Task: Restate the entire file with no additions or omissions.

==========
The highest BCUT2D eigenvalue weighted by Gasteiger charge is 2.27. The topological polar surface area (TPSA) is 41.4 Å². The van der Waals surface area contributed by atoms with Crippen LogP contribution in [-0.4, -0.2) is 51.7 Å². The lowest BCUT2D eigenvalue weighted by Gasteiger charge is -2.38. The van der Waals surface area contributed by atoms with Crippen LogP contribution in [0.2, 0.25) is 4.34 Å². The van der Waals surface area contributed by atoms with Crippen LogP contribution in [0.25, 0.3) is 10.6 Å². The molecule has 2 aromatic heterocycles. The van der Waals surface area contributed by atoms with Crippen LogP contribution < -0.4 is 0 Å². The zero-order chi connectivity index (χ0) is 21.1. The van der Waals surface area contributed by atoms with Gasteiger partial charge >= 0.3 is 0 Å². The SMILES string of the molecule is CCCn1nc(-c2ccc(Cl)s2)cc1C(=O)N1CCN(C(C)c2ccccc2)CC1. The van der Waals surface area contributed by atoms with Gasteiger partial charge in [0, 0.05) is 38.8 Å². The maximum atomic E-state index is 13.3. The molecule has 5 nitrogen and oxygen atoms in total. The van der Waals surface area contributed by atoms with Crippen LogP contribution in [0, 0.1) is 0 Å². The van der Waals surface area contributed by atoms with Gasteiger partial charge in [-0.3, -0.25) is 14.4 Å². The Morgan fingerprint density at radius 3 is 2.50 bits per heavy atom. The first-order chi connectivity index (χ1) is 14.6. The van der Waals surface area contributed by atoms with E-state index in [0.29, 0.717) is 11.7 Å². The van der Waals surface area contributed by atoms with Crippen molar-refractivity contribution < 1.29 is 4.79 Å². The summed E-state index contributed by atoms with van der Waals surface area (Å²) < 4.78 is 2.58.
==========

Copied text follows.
The highest BCUT2D eigenvalue weighted by Gasteiger charge is 2.27. The topological polar surface area (TPSA) is 41.4 Å². The van der Waals surface area contributed by atoms with Crippen LogP contribution in [-0.4, -0.2) is 51.7 Å². The lowest BCUT2D eigenvalue weighted by Gasteiger charge is -2.38. The van der Waals surface area contributed by atoms with Crippen LogP contribution in [0.2, 0.25) is 4.34 Å². The van der Waals surface area contributed by atoms with Crippen LogP contribution in [0.25, 0.3) is 10.6 Å². The molecule has 2 aromatic heterocycles. The van der Waals surface area contributed by atoms with Crippen LogP contribution < -0.4 is 0 Å². The zero-order chi connectivity index (χ0) is 21.1. The van der Waals surface area contributed by atoms with Gasteiger partial charge >= 0.3 is 0 Å². The SMILES string of the molecule is CCCn1nc(-c2ccc(Cl)s2)cc1C(=O)N1CCN(C(C)c2ccccc2)CC1. The van der Waals surface area contributed by atoms with Gasteiger partial charge in [0, 0.05) is 38.8 Å². The maximum atomic E-state index is 13.3. The molecule has 5 nitrogen and oxygen atoms in total. The van der Waals surface area contributed by atoms with Crippen LogP contribution in [0, 0.1) is 0 Å². The van der Waals surface area contributed by atoms with Gasteiger partial charge in [-0.3, -0.25) is 14.4 Å². The Morgan fingerprint density at radius 3 is 2.50 bits per heavy atom. The first-order chi connectivity index (χ1) is 14.6. The van der Waals surface area contributed by atoms with E-state index in [0.29, 0.717) is 11.7 Å². The van der Waals surface area contributed by atoms with Crippen molar-refractivity contribution < 1.29 is 4.79 Å². The summed E-state index contributed by atoms with van der Waals surface area (Å²) < 4.78 is 2.58.